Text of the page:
Sometimes, delays may be inexcusable, like error on the part of a contractor or a subcontractor. Inexcusable delays may be divided into compensable delays, where the contractor may recover damages for the extra costs of the delay. In such a situation, the contractor can recover money as damages from the owner to cover all the extra costs incurred as a result of the delay, and also receive a time extension. Generally, delays that are attributable to an owner’s fault or neglect (or a party which the owner is responsible, such as a materials supplier or an architect) are compensable, and delays which are unforeseeable, but attributable to neither party’s fault or neglect, are noncompensable delays, in which case, additional time, but not additional money damages as compensation, is awarded.
Generally, in construction law, a contractor is liable for any foreseeable costs as a result of a delay in completing a project. Many contractors assume that they are not liable for an owner’s delay, however, they should consult with a construction attorney to ensure liability. In some cases, which we will discuss more later, the contract may contain a liquidated damages provision which limits liability somewhat.
Sometimes, due to weather or other concerns, an excusable delay occurs, for which an extension may be made to the project. For some excusable delays, the contractor may be entitled to recover delay damages for which the owner is responsible. In most cases, the contractor is excused from liability only for delays that are caused by the actions or inactions of the owner, architect, or other parties working directly with the owner. Other events beyond the contractor’s control, like weather, also falls into an excusable delay, however the contractor assumes liability for delays regarding failure of the contractor’s subcontractors or material suppliers to perform on time, in correcting defective work, or in severe weather that is not unusual to the area and built into the plan.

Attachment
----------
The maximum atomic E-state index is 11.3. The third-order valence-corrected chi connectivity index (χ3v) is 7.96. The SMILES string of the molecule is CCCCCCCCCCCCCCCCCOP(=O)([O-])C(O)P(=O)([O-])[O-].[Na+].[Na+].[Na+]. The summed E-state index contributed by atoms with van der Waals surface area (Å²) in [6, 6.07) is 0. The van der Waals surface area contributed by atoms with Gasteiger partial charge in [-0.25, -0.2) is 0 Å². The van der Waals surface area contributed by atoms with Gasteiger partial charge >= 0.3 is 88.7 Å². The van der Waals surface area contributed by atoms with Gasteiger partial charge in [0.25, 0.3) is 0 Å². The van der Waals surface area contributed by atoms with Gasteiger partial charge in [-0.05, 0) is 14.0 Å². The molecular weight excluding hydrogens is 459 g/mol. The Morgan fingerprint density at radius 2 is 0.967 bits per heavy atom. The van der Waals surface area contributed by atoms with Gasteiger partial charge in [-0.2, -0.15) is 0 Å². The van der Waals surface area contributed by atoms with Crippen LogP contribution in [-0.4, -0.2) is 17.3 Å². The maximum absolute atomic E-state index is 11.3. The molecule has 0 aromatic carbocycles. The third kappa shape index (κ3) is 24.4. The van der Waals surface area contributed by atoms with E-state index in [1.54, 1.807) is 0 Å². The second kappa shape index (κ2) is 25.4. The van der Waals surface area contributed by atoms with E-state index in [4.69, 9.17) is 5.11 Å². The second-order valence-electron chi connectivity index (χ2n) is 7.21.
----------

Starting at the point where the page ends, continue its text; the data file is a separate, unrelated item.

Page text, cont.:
General Damage Disputes
Whether an owner be unhappy with the quality of workmanship, either by the general contractor or subcontractor hired by the general contractor, or to the quality of materials used, or damage to the property while doing to project uncovered by contractor’s insurance, one of the most common reasons construction law or the services of a construction attorney may be used are during the damages process.